Previous research shows that children exhibiting anxiety symptomatology may be more likely to exhibit depressive symptomatology in early adulthood (Biedel and Turner, 1997; Bittner et al., 2004; Caspi et al., 1996; Fendrich et al., 1990; Hammen and Brennan, 2003; Lieb et al., 2002; Ohannessian et al., 2005; Pine, 2008; Weissman et al., 1997; Wickramaratne, and Weissman, 2008; Woodward and Ferguson, 2001), therefore we hypothesize that the expression of anxiety symptoms in children and adolescents may be an earlier form of what will become adult depression and we expanded the outcome variable to include anxiety or depression in offspring.
Specifically we ask: 1) Are there differences in rates of transmission of personal importance, frequency of attendance, and denomination by maternal depression status cross-sectionally and longitudinally? (2) Is mother-offspring concordance of importance, attendance or denomination associated with lower likelihood of anxiety or depression in offspring? (3) Are there differential associations between mother-offspring concordance of importance, attendance, or denomination and offspring anxiety/depression by maternal depression status?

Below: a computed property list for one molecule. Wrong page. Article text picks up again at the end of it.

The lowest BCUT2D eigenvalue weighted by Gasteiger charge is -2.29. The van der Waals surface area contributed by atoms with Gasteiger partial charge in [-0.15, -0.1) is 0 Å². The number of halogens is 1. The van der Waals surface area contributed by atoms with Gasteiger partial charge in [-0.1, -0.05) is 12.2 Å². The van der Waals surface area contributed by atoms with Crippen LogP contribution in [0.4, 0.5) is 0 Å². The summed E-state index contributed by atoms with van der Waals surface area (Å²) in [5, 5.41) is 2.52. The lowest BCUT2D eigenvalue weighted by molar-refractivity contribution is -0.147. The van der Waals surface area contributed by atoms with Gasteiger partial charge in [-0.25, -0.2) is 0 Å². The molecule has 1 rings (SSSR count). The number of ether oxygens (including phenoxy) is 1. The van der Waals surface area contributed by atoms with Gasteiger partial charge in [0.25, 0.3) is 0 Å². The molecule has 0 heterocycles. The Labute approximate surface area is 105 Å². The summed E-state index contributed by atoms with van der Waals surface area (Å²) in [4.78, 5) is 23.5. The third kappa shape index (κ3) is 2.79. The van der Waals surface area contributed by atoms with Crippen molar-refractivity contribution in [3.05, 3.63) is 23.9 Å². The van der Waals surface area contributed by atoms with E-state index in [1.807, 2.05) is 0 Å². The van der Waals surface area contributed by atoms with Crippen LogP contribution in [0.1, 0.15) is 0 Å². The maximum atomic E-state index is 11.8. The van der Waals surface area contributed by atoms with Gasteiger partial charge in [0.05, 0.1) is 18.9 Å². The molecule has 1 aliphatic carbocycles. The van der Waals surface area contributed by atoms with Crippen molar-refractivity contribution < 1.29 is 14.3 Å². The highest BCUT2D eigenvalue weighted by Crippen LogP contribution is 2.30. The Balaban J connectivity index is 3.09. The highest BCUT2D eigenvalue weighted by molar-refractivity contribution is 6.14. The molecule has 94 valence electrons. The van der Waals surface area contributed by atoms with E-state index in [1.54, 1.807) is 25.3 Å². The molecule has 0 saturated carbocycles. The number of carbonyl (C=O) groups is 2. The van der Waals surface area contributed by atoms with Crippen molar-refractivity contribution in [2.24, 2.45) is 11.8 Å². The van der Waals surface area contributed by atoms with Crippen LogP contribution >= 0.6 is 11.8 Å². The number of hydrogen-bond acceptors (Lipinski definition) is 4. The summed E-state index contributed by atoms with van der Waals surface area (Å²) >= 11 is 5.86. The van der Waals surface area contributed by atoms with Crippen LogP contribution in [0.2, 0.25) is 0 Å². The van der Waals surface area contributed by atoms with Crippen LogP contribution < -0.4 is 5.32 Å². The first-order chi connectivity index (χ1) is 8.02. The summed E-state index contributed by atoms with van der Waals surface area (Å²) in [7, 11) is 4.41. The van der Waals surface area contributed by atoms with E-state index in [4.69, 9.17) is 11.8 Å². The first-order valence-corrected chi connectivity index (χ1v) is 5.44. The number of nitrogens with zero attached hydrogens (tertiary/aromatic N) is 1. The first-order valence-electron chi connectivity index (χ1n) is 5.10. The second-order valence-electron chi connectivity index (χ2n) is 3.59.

The data for this study come from year 10 (T10) and year 20 (T20) of a multi-wave 3-generation longitudinal study of subjects at high and low risk for major depression (Weissman et al., 2006).